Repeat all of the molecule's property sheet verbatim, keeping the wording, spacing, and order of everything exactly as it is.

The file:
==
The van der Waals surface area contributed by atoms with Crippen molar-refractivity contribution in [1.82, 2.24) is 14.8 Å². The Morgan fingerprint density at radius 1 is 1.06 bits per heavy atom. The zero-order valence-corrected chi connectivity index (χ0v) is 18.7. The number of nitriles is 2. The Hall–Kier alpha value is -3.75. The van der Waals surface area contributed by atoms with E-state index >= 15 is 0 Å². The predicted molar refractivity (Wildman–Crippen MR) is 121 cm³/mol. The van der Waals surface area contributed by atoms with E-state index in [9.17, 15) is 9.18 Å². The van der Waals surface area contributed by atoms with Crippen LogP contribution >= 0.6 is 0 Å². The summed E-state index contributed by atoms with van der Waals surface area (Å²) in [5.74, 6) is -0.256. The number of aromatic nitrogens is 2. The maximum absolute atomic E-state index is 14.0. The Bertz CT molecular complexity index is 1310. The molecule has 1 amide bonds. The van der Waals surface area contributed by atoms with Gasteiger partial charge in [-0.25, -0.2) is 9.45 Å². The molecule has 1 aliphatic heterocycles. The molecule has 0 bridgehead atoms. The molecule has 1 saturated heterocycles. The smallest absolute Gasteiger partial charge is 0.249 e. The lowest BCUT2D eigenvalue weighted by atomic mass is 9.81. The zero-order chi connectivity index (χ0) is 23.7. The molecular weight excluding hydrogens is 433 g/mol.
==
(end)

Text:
The van der Waals surface area contributed by atoms with Crippen molar-refractivity contribution in [1.82, 2.24) is 14.8 Å². The Morgan fingerprint density at radius 1 is 1.06 bits per heavy atom. The zero-order valence-corrected chi connectivity index (χ0v) is 18.7. The number of nitriles is 2. The Hall–Kier alpha value is -3.75. The van der Waals surface area contributed by atoms with E-state index >= 15 is 0 Å². The predicted molar refractivity (Wildman–Crippen MR) is 121 cm³/mol. The van der Waals surface area contributed by atoms with E-state index in [9.17, 15) is 9.18 Å². The van der Waals surface area contributed by atoms with Crippen LogP contribution >= 0.6 is 0 Å². The summed E-state index contributed by atoms with van der Waals surface area (Å²) in [5.74, 6) is -0.256. The number of aromatic nitrogens is 2. The maximum absolute atomic E-state index is 14.0. The Bertz CT molecular complexity index is 1310. The molecule has 1 amide bonds. The van der Waals surface area contributed by atoms with Gasteiger partial charge in [-0.25, -0.2) is 9.45 Å². The molecule has 1 aliphatic heterocycles. The molecule has 0 bridgehead atoms. The molecule has 1 saturated heterocycles. The smallest absolute Gasteiger partial charge is 0.249 e. The lowest BCUT2D eigenvalue weighted by atomic mass is 9.81. The zero-order chi connectivity index (χ0) is 23.7. The molecular weight excluding hydrogens is 433 g/mol.